At 13 metres in length, Tyrannosaurus rex had little to fear from other predators. But it was occasionally attacked by an enemy far smaller than itself. In a wonderful piece of forensic palaeontology, Ewan Wolff from the University of Wisconsin has shown that the tyrant lizard king was often infected by a microscopic parasite, whose relatives still infect the birds of today. Potentially transmitted through bites from other tyrannosaurs, the parasite could have starved the infected animals to death.
Many of the large meat-eating dinosaurs have wounds on their heads that were clearly inflicted during fights with their own kind. Bite marks and long gouges caused by teeth raking bone are both fairly common, but both types of injuries show signs of healing – unlike the marks found on prey, these bites weren’t inflicted to kill. But tyrannosaurs also show a second type of injury – smooth-edged pits and holes, particularly in the jaw, where the bone has been eaten away. Some are small; others are centimetres across. They weren’t made by any tooth and they don’t match the shape of any mouth.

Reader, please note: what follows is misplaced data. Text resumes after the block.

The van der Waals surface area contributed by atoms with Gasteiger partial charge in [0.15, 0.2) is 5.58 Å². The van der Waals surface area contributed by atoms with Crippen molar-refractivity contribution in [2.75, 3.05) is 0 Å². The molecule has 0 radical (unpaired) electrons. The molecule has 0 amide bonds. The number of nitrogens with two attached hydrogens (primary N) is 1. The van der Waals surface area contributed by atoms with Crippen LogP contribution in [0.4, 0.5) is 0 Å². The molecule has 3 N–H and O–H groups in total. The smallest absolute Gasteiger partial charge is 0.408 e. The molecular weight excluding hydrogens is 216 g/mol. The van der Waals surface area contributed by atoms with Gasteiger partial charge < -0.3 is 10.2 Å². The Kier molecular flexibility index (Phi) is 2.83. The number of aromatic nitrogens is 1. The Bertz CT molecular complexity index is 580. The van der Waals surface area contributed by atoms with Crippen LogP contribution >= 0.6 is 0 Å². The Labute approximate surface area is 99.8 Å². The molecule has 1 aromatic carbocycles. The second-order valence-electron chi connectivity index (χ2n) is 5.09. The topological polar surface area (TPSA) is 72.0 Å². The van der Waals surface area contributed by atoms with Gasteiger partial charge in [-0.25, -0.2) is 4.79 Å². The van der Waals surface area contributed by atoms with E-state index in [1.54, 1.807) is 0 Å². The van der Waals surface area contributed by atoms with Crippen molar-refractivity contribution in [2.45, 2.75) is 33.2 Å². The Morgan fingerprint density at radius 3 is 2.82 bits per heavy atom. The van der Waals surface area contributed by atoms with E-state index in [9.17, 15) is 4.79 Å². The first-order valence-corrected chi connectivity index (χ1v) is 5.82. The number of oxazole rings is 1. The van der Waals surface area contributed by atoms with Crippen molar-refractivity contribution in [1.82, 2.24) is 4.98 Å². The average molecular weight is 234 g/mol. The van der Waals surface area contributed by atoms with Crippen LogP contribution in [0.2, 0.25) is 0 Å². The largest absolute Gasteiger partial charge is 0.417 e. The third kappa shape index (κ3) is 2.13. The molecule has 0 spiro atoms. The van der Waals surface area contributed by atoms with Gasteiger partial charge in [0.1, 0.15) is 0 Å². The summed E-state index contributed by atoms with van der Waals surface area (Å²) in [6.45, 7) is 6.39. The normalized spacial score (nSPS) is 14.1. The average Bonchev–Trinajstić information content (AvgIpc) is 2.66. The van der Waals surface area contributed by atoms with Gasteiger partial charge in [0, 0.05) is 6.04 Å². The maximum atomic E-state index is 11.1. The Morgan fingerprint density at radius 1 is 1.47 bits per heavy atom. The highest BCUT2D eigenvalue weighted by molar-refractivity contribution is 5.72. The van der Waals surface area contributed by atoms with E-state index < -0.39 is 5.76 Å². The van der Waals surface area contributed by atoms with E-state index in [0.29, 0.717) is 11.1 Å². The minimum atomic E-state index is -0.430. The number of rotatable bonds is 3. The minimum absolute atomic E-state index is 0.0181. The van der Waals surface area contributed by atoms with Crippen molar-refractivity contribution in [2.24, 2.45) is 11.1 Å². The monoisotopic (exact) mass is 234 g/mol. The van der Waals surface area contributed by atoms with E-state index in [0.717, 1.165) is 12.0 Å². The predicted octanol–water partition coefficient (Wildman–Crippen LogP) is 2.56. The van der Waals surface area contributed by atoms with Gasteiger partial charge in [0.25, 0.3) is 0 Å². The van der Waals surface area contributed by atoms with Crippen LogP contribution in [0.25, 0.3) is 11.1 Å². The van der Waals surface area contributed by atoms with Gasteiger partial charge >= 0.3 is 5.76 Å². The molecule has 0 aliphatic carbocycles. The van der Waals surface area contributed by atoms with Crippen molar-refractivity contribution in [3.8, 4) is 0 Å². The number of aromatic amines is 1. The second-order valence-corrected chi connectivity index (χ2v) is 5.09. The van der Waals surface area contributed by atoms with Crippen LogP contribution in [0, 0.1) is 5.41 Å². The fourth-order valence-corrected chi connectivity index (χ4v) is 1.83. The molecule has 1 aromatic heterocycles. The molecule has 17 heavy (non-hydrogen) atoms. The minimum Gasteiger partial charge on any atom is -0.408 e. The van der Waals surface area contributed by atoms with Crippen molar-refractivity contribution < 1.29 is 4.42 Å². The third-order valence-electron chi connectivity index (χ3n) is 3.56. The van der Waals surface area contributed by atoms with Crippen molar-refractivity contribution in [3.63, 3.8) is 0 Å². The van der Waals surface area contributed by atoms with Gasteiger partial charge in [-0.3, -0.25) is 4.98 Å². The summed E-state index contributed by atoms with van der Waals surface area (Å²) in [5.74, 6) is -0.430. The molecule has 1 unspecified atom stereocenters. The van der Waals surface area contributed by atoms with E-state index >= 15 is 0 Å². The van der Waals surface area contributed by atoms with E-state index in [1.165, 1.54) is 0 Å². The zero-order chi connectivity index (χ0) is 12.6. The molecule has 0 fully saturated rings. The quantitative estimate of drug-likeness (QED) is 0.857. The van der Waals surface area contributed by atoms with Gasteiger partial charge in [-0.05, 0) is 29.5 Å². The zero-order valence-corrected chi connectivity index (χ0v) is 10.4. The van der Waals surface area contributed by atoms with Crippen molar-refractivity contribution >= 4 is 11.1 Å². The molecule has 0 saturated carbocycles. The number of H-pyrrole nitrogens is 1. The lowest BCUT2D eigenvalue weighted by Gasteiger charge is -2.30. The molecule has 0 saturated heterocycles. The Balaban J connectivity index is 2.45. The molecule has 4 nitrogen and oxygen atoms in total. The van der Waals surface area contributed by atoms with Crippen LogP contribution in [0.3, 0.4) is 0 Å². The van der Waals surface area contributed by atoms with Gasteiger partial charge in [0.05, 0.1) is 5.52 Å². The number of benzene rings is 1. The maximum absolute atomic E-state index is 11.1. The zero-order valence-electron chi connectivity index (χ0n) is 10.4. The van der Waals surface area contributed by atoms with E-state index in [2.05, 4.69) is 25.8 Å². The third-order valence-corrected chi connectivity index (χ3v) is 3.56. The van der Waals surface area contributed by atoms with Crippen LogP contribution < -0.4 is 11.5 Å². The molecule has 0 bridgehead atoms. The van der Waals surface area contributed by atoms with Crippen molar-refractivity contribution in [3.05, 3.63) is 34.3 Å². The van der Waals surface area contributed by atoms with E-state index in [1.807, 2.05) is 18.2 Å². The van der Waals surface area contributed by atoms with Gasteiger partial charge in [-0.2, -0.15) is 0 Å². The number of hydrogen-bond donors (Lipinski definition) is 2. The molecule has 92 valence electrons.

They do, however, bear a striking resemblance to injuries found in the beaks of modern birds, particularly falcons, pigeons and chickens. In birds, these injuries are the result of trichomonosis, a disease spread by a parasite called Trichomonas gallinae. The parasite creates ulcers throughout the bird’s mouth and throat, and erodes its jawbones.
Based on the strikingly similar size, shape and locations of the Tyrannosaurus pits and holes, Wolff thinks that the prehistoric predator was afflicted by a very similar contagion and even mounted a similar immune response. It’s yet further evidence of the close relationships between modern birds and their dinosaur ancestors. They may even have been attacked by the very same parasite, although based solely on the scars left behind, that’s impossible to determine.